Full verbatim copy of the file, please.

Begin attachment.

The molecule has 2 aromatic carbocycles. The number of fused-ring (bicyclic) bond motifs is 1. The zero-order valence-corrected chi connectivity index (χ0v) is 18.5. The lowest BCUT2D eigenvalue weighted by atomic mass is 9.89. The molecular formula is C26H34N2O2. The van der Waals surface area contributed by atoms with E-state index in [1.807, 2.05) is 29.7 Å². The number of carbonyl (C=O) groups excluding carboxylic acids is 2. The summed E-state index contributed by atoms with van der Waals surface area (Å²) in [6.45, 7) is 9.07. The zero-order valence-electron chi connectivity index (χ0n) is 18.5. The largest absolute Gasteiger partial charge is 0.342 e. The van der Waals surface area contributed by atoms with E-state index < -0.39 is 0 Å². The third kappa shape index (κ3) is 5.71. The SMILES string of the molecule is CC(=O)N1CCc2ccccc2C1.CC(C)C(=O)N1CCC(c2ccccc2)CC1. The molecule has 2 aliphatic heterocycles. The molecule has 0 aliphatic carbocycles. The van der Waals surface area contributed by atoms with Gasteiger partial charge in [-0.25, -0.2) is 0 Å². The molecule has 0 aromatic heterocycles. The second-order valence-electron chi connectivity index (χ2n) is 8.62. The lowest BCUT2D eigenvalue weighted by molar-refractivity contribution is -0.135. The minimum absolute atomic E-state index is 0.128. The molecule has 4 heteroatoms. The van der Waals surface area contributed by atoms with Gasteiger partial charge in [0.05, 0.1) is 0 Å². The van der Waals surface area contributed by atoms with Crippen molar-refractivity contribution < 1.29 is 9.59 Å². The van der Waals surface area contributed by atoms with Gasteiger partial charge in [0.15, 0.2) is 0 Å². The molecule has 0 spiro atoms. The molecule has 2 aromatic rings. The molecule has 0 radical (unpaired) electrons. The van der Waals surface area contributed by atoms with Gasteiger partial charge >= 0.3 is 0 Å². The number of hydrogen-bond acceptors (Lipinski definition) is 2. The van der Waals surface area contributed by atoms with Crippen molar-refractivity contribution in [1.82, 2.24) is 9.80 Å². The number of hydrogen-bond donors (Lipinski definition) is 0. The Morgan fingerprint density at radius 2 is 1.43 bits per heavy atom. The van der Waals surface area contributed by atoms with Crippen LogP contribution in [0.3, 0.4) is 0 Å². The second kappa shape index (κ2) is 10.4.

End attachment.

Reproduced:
The molecule has 2 aromatic carbocycles. The number of fused-ring (bicyclic) bond motifs is 1. The zero-order valence-corrected chi connectivity index (χ0v) is 18.5. The lowest BCUT2D eigenvalue weighted by atomic mass is 9.89. The molecular formula is C26H34N2O2. The van der Waals surface area contributed by atoms with E-state index in [1.807, 2.05) is 29.7 Å². The number of carbonyl (C=O) groups excluding carboxylic acids is 2. The summed E-state index contributed by atoms with van der Waals surface area (Å²) in [6.45, 7) is 9.07. The zero-order valence-electron chi connectivity index (χ0n) is 18.5. The largest absolute Gasteiger partial charge is 0.342 e. The van der Waals surface area contributed by atoms with E-state index < -0.39 is 0 Å². The third kappa shape index (κ3) is 5.71. The SMILES string of the molecule is CC(=O)N1CCc2ccccc2C1.CC(C)C(=O)N1CCC(c2ccccc2)CC1. The molecule has 2 aliphatic heterocycles. The molecule has 0 aliphatic carbocycles. The van der Waals surface area contributed by atoms with Gasteiger partial charge in [-0.25, -0.2) is 0 Å². The molecule has 0 aromatic heterocycles. The second-order valence-electron chi connectivity index (χ2n) is 8.62. The lowest BCUT2D eigenvalue weighted by molar-refractivity contribution is -0.135. The minimum absolute atomic E-state index is 0.128. The molecule has 4 heteroatoms. The van der Waals surface area contributed by atoms with Gasteiger partial charge in [0.05, 0.1) is 0 Å². The van der Waals surface area contributed by atoms with Crippen molar-refractivity contribution < 1.29 is 9.59 Å². The van der Waals surface area contributed by atoms with Gasteiger partial charge in [0.15, 0.2) is 0 Å². The molecule has 0 spiro atoms. The molecule has 2 aromatic rings. The molecule has 0 radical (unpaired) electrons. The van der Waals surface area contributed by atoms with Gasteiger partial charge >= 0.3 is 0 Å². The number of hydrogen-bond acceptors (Lipinski definition) is 2. The van der Waals surface area contributed by atoms with Crippen molar-refractivity contribution in [1.82, 2.24) is 9.80 Å². The number of hydrogen-bond donors (Lipinski definition) is 0. The Morgan fingerprint density at radius 2 is 1.43 bits per heavy atom. The van der Waals surface area contributed by atoms with Crippen LogP contribution in [0.3, 0.4) is 0 Å². The second kappa shape index (κ2) is 10.4.